Resettlement to Sweden
For more detailed information on resettlement to Sweden, a full country profile can be viewed here at Know Reset.
Sweden has a resettlement quota for refugees. The Swedish Migration Board is responsible for the selection and transfer of quota refugees to Sweden. The International Organization for Migration (IOM) handles practical matters such as transportation and transit assistance.
Selections are made, in principle, on the basis of investigations carried out by the Migration Board itself (selection by delegation). If this is not possible, selections might be made on the basis of the findings of a Swedish authority abroad, the United Nations High Commissioner for Refugees (UNHCR), or other suitable organisations (dossier selection).
To qualify for resettlement in Sweden, the person must belong to one of these categories as defined by the 1989 Aliens Act:
have a well founded fear of persecution within the meaning of the 1951 Convention Relating to the Status of Refugees (hereafter '1951 Convention'); or
be in need of protection because:
1- they risk execution, corporal punishment, torture, inhumane or degrading treatment or punishment;
2- they are escaping armed conflict or environmental disaster; or
3- they risk persecution due to gender-related reasons or on grounds of homosexuality.
- persons who have not yet crossed the boundary of their country of nationality, thus not refugees in a formal sense (exceptional).
Family reunification cases are treated within the resettlement quota. Close family members can be included if they arrive at the same time or shortly after the person in need of protection.
Selection on medical grounds: is exceptional but not completely banned. Illness is not in itself considered an obstacle to the selection of persons to be resettled in Sweden. For the person to be selected on medical grounds, proper forms of treatment must be available in Sweden.
Admissibility for Resettlement
Refugees might be denied resettlement in Sweden for reasons of:
exclusion: persons excluded under the exclusion clauses of the 1951 Convention are denied resettlement in Sweden;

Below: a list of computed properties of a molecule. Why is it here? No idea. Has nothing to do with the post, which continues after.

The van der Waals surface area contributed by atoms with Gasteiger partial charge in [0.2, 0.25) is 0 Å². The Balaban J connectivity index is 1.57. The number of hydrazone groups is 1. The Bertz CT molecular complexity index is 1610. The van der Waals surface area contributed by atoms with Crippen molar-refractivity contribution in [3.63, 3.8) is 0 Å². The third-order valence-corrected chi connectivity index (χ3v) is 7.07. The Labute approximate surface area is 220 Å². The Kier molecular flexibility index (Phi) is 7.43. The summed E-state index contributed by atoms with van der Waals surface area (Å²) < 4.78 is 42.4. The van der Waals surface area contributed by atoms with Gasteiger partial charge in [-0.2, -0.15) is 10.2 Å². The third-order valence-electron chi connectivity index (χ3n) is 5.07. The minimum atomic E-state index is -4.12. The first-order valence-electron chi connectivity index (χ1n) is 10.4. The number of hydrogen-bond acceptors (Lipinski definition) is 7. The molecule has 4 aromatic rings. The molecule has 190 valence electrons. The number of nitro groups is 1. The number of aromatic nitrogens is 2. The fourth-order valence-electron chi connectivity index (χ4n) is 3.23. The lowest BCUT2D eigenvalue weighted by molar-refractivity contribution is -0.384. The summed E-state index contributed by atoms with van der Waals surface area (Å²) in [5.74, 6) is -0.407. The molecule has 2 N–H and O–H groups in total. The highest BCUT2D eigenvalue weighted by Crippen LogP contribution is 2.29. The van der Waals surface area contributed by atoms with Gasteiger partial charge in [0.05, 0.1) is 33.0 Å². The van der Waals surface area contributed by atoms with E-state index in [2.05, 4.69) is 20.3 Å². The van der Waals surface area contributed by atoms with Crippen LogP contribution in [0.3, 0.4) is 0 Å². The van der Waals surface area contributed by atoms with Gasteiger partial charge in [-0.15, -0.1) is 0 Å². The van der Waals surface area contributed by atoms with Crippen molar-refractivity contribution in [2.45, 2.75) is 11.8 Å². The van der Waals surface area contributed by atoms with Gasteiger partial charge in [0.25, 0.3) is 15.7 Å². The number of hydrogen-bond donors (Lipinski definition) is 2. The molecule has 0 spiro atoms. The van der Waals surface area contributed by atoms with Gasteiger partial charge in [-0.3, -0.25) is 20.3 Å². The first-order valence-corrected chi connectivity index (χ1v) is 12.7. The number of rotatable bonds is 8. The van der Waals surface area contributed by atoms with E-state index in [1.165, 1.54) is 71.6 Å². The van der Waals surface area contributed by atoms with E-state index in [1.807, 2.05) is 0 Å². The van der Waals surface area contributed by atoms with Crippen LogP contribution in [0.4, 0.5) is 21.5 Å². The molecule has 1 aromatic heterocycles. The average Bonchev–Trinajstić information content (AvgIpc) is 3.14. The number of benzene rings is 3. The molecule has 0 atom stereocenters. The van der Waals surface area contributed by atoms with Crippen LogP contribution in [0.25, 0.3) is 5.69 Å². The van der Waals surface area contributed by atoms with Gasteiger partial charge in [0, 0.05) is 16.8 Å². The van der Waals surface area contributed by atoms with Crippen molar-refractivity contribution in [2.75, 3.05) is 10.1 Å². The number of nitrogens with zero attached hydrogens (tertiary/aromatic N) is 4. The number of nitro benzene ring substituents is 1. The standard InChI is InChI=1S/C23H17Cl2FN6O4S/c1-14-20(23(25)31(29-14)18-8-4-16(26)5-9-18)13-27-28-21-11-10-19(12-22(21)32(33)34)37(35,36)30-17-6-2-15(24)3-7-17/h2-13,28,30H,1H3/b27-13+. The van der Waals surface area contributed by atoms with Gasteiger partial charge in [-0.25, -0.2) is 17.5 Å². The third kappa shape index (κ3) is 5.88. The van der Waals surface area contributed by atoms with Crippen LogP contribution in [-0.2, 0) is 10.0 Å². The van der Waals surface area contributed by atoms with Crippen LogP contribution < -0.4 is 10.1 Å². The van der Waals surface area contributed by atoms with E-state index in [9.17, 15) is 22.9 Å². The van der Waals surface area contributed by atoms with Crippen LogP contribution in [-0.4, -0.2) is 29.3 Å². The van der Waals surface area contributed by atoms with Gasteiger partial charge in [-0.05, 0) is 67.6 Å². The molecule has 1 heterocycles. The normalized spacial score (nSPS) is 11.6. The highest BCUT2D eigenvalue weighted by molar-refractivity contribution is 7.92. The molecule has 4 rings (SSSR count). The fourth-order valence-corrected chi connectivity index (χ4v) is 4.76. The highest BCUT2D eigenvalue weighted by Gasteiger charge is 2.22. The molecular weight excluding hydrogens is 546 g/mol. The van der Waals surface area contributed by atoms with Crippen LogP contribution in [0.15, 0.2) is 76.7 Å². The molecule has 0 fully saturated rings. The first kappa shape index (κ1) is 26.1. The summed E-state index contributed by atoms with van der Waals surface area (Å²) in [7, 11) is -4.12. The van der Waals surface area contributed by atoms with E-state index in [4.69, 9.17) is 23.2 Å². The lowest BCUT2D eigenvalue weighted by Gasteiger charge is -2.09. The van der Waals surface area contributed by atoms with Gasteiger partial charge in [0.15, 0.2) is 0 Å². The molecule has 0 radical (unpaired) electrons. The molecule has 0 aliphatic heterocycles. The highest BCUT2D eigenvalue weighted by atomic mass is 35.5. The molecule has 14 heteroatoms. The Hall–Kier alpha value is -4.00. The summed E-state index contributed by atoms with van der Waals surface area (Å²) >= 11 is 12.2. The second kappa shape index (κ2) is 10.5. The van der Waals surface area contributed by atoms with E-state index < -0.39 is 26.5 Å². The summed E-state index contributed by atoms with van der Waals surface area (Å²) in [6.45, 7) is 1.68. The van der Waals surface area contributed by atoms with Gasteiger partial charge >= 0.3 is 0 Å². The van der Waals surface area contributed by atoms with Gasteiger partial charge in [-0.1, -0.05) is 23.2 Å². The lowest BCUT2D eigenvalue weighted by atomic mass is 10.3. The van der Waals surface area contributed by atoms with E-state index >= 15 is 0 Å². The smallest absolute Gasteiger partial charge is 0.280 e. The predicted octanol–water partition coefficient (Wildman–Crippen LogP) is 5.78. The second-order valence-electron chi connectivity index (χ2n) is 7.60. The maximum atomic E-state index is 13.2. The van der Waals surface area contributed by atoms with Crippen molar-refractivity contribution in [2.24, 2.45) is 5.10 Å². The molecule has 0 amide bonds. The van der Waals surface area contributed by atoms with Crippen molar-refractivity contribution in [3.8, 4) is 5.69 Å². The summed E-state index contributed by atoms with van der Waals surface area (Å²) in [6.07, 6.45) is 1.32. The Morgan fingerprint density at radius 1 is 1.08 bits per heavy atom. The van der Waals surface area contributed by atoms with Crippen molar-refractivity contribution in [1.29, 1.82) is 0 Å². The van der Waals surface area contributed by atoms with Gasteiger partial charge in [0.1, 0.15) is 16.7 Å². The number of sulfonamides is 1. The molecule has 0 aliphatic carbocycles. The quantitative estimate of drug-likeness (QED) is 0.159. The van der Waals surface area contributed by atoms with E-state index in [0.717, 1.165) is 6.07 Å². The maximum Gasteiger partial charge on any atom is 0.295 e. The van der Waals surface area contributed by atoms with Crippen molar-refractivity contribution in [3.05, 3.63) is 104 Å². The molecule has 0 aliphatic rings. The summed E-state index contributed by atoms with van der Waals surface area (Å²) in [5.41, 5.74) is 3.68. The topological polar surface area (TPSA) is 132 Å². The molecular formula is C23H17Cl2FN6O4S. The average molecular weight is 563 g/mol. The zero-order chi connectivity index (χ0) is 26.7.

criminality, alcohol and drug consuming illnesses and reasons relating to public order;
minor children without custodians if they do not have relatives in Sweden who are willing to receive the child and this otherwise correspond with the best interests of the child.
Family Reunification for Resettled Refugees
With regard to the rules of family reunification, the Swedish law does not make a difference between refugees in the sense of the 1951 Convention and other aliens residing in Sweden. Relatives to refugees under the 1951 Convention who have been granted residence permit can be granted costs for the travel to Sweden under certain circumstances.
Residence permits may be considered for:
aliens married to or cohabiting with a person domiciled in Sweden or who is a holder of a Swedish residence permit;
any children of a parent living in Sweden or holding a Swedish residence permit provided that they are under 18, are unmarried, and have been living in their parent's home.
relatives outside the immediate circle of the nuclear family may be awarded residence permits only if they were members of the same household community as their kin in Sweden while in their country of habitual residence. They must also be able to demonstrate some form of mutual dependence making it difficult for them to live apart.
The Migration Board reviews applications and accompanying reports made and submitted by the Swedish embassy or Consulate in the applicant’s country of origin or habitual residence. Relatives already settled in Sweden may also submit reunification applications directly to the Migration Board if they can produce a power-of-attorney empowering them to act on behalf of the applicant. This second option is, however, not encouraged.
The Migration Board makes decisions on granting the residence permits and the travel allowances (if applicable) for the family members.
Sources: this information has been taken from official documents as well as the Sweden country chapter in the UNHCR Resettlement Handbook.